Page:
Cable Shielding of Twisted Pair
For the purpose of providing a reliable connection between electronic devices, choosing a proper shielded twisted pair cable is essential to the network using copper cables. EMI (electromagnetic interference) is a disturbance in twisted pair cables. It affects the performance of an electrical circuit by electromagnetic induction, electrostatic coupling, or conduction. But with the help of cable shielding, cables can be immune to the disturbance and keep a stable connection. And this article will present some knowledge about cable shielding. Hope you can find it useful.
STP vs. UTP
Before getting to know cable shielding, you may wonder about the real difference between shielded twisted pair (STP) and unshielded twisted pair (UTP). As their names suggest, STP has a shield that works as a guard and drains the induced current surges to earth. Yet UTP has no cable shield with such a function. But the shortcoming of STP cables is the extra shielding cost added to an installation. Typically, STP cables are more expensive than UTP cables. And due to the stiffer and heavier shielding, coping with STP cables is more difficult. But if you pursue a higher performance, STP will be a preferable choice.
Types of Shields
There are mainly two types of shields: braided shield and foiled shield. Braided shield is made up of woven mesh of bare or tinned copper wires. It has better conductivity than aluminum and more bulk for conducting noise. An easier attachment with connectors can be achieved by crimping and soldering the braid. However, braided shield does not possess 100% coverage. It usually provides 70% to 95% coverage according to the tightness of weave. But as a matter of fact, 70% coverage is always sufficient if cables are fixed. Another shielding is foiled shield. This type of shielding uses a thin layer of aluminum and has a 100% coverage around the conductors. But the drawback is that its conductivity is lower than copper braided shield.
Different Constructions of Shielding
Today, people will use acronyms to name different shielding constructions. Take U/FTP as an example, the first letter “U” represents the outer shield or overall shield of cable, and the followed letter “F” represents the individual shield under the overall shield of each twisted pair or quad.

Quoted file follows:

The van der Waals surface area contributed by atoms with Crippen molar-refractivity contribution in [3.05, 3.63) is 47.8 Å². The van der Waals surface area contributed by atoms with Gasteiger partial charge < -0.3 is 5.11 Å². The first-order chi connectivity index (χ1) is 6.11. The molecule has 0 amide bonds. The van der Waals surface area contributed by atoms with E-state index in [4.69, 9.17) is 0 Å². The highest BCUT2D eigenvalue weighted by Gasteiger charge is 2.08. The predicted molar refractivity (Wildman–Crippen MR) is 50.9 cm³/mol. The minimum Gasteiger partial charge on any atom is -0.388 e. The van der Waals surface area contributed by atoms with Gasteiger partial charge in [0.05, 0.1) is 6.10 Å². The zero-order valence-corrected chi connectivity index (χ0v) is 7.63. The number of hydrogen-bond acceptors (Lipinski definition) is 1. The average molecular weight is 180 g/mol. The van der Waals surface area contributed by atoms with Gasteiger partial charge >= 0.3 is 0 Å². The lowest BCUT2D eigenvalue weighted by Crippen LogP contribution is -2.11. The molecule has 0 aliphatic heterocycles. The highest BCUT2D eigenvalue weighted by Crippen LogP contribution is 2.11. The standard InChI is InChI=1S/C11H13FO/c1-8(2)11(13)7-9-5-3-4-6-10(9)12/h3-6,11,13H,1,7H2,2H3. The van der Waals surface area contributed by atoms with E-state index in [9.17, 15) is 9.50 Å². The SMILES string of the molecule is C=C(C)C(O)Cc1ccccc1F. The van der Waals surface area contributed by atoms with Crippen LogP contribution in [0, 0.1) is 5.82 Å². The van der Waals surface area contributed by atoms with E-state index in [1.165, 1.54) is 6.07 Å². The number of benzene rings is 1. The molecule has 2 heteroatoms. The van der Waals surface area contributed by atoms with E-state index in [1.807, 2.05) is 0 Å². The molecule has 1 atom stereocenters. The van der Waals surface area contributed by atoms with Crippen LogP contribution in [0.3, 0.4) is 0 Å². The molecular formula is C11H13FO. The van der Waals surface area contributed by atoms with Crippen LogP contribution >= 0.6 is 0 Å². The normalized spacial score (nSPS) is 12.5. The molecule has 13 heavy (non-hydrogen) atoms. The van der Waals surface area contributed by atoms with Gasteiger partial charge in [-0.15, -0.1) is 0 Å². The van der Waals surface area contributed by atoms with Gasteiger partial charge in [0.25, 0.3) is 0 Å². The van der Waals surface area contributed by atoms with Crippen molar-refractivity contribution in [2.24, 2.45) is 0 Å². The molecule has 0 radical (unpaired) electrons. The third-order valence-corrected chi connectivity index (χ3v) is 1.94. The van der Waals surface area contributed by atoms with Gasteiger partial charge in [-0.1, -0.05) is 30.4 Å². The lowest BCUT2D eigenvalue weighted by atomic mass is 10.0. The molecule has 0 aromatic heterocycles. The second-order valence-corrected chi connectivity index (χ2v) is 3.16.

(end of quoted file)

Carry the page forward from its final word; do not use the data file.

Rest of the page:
Here are some commonly used shielding constructions:
1) Individual Shield
U/FTP is the typical individual shielding using aluminum foil. This kind of construction has one shield for each twisted pair or quad above the conductor and insulation. Individual shield especially protects neighboring pairs from crosstalk.
2) Overall Shield
F/UTP, S/UTP, and SF/UTP are overall shielding with different shield materials. Overall shield refers to the entire coverage around the whole cable. This type of shielding helps prevent EMI from entering or exiting the cable.
3) Individual and Overall Shield
F/FTP, S/FTP, and SF/FTP are individual and overall shield. This type of construction has both layers of shielding. And its immunity to EMI disturbance is greatly improved.
Meanings of the abbreviated letters:
U = unshielded
F = foiled shielding
S = braided shielding
TP = twisted pair
As for the application in 10GBASE-T Ethernet, UTP, U/FTP, F/UTP, F/FTP and S/FTP are often used. But their practicable cable categories are varied from cat 6/6a to cat 7/7a. When twisted pair cable is deployed for 40GBASE-T Ethernet, U/FTP, F/UTP, F/FTP, S/FTP are applied under cat 8/8.1/8.2.
Adopting twisted pair cable shielding is an effective method to prevent EMI from interfering signal transmission. And there are different shielding constructions for you to choose. Of course, using twisted pair without cable shielding is also feasible if your budget is limited. Wish you find the most suitable twisted pair cable for your project!